George Harrison apparently played many slightly different solos on the Revolver tracks, until one of them happened to sound good when played backwards with the songs. The task wasn't really very difficult for the Beatles, since part of their intention was to add a lot of surreality and confusion to the recording, and a little imprecision of chords and notes was seen as a plus for the music, not a mistake.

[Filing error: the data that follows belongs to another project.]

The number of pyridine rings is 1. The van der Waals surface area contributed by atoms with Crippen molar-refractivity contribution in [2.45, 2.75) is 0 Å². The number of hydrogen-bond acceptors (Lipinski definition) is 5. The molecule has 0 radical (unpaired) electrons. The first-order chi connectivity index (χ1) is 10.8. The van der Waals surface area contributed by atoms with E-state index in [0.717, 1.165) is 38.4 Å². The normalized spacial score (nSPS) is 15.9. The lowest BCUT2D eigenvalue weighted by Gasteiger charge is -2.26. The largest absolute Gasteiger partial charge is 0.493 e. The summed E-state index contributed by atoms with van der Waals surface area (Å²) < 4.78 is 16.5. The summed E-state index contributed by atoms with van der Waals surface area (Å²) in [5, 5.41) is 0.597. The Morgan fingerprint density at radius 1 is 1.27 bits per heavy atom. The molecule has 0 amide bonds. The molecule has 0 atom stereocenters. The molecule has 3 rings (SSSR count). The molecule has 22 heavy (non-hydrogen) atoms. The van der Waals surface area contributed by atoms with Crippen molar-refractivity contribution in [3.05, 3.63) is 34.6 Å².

For Kate, however, nothing that haphazard has ever been acceptable -- especially on an album track. Therefore, for the fade-out of "Leave It Open", she first composed the exact musical (melodic) line that she wanted people to hear when they simply played the record straight. Then she set that phrase to the words, "We let the weirdness in." Next, she recorded that melodic line, and listened to the weird phonetic sounds that came out when the passage was played backwards. She then proceeded to imitate those sounds as precisely as possible, following not only the phonetics that the backwards playback produced, but also the new, inverted melody that resulted. Once she had learned this new passage perfectly, she then performed it as though it were a normal chorus; synched that version up with the master tape; and let it play BACKWARDS with the fade-out.